Computer engineers are more likely than computer science graduates to build hardware. However, computer scientists are educated to know enough about hardware so that they can analyze computer system operations and interact with hardware engineers. Computer scientists often know more about underlying theory of computation, programming languages, and operating systems.
4.What is the difference between Computer Engineering and Electrical Engineering?
Note: the answer was developed on the basis of sources [1,3].
Electrical engineering deals with the study and application of electricity, electronics and electromagnetism. The field first became an identifiable occupation in the late nineteenth century in the wake of commercialization of the electric telegraph and electrical power supply. The field now covers a wide range of sub-disciplines including power, electronics, control systems, electro-optics, signal processing, and telecommunications. Most recently, electrical engineering had expanded to include fields like nanotechnology and mechatronics, and there is significant activity at the interface of electrical engineering and the life sciences.
Computer engineering has emerged in the late 1970s from electrical engineering, and is still considered by some to be a sub-discipline of electrical engineering. It deals with the study and application of computers, computing, and computer-based systems. The field covers a range of sub-disciplines such as computer hardware, computer architecture, hardware/software integration, computer systems engineering, and embedded systems. Computer engineering shares areas of interest with electrical engineering, software engineering, and computer science.
5. What is the difference between an electrical and an electronics engineer relating to the type of job these engineers may get?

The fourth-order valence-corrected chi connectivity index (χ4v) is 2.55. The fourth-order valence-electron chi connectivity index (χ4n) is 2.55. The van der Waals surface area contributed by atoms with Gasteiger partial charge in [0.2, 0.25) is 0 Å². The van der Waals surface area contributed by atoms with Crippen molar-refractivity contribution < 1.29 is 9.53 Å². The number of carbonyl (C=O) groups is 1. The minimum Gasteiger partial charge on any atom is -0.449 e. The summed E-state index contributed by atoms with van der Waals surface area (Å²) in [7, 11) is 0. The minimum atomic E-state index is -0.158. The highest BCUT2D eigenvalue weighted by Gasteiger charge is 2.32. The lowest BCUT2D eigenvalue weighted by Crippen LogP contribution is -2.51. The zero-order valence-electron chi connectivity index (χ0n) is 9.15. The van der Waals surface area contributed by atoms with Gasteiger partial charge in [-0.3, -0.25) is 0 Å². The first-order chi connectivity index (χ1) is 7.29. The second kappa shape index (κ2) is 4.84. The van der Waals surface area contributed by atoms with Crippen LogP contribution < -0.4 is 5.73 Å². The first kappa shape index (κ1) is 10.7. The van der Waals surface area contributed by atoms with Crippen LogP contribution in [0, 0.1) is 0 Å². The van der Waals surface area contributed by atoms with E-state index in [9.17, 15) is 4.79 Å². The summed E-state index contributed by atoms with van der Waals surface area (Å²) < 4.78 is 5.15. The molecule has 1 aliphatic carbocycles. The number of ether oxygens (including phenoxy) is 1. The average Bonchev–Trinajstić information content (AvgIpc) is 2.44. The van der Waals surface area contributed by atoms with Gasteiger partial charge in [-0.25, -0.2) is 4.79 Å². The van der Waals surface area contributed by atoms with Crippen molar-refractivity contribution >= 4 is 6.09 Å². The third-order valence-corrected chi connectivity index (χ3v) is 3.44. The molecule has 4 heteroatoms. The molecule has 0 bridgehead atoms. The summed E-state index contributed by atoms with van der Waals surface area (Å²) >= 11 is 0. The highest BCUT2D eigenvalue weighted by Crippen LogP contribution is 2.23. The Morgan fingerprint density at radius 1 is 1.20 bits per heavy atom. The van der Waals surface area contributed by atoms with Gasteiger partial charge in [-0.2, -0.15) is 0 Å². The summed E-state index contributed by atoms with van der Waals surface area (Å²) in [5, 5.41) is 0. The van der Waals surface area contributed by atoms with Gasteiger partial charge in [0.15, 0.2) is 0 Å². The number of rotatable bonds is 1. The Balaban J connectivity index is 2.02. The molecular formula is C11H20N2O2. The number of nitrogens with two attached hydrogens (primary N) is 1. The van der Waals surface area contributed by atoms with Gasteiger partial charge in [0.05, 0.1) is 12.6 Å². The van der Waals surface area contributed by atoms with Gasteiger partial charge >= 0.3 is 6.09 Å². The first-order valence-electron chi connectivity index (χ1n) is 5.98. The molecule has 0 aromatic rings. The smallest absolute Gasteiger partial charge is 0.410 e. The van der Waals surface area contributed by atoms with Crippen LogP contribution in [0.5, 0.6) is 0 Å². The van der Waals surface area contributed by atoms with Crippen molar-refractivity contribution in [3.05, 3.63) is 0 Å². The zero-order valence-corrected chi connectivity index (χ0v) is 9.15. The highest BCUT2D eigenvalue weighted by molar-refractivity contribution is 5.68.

In many institutions and countries, the terms "electrical engineer" and "electronics engineer" are used interchangeably and there is really no difference between them.
In institutions and geographical regions where the terms are differentiated, the term "electrical engineer" is often broader. The term "electronics engineer" is used to describe individuals who are working at the component, device, and circuit level – such as engineers who concentrate on design of integrated circuits, or on development of control and signal shaping hardware for monitoring devices and sensors. The term "electrical engineer" refers in those instances to individuals who are engaged in activities that are not focused on devices but on larger systems and general techniques. Examples include techniques for image processing; integration of multiple subsystems into a robot; and calculation of stability margins of a large power generation system.
Both device-level and system-level engineering practitioners in the electronics and electrical disciplines appear to be in demand. Electrical and electronics engineers continue to occupy positions in many industries, including semiconductor manufacturing, computer hardware design, telecommunication, power delivery, and aerospace. The US Bureau of Labor Statistics predicts at present that both electrical engineers and electronics engineers (and also what the Bureau calls "computer hardware engineers") will see an increase of 9 to 17% in available jobs between 2004 and 2014.
 Computer Engineering Frequently Asked Questions, University of Houston Cullen College of Engineering, on-line: http://www.egr.uh.edu/ece/undergrad/?e=faq_ce, accessed March 2008.
 Computer Science vs. Computer Engineering, Duke University Pratt School of Engineering, on-line: http://www.pratt.duke.edu/highschool/cs_vs_ce.php, accessed March 2008.
 “Electrical Engineering” in Wikipeida, the free encyclopedia, on-line: http://en.wikipedia.org/wiki/Electrical_engineering, accessed march 2008.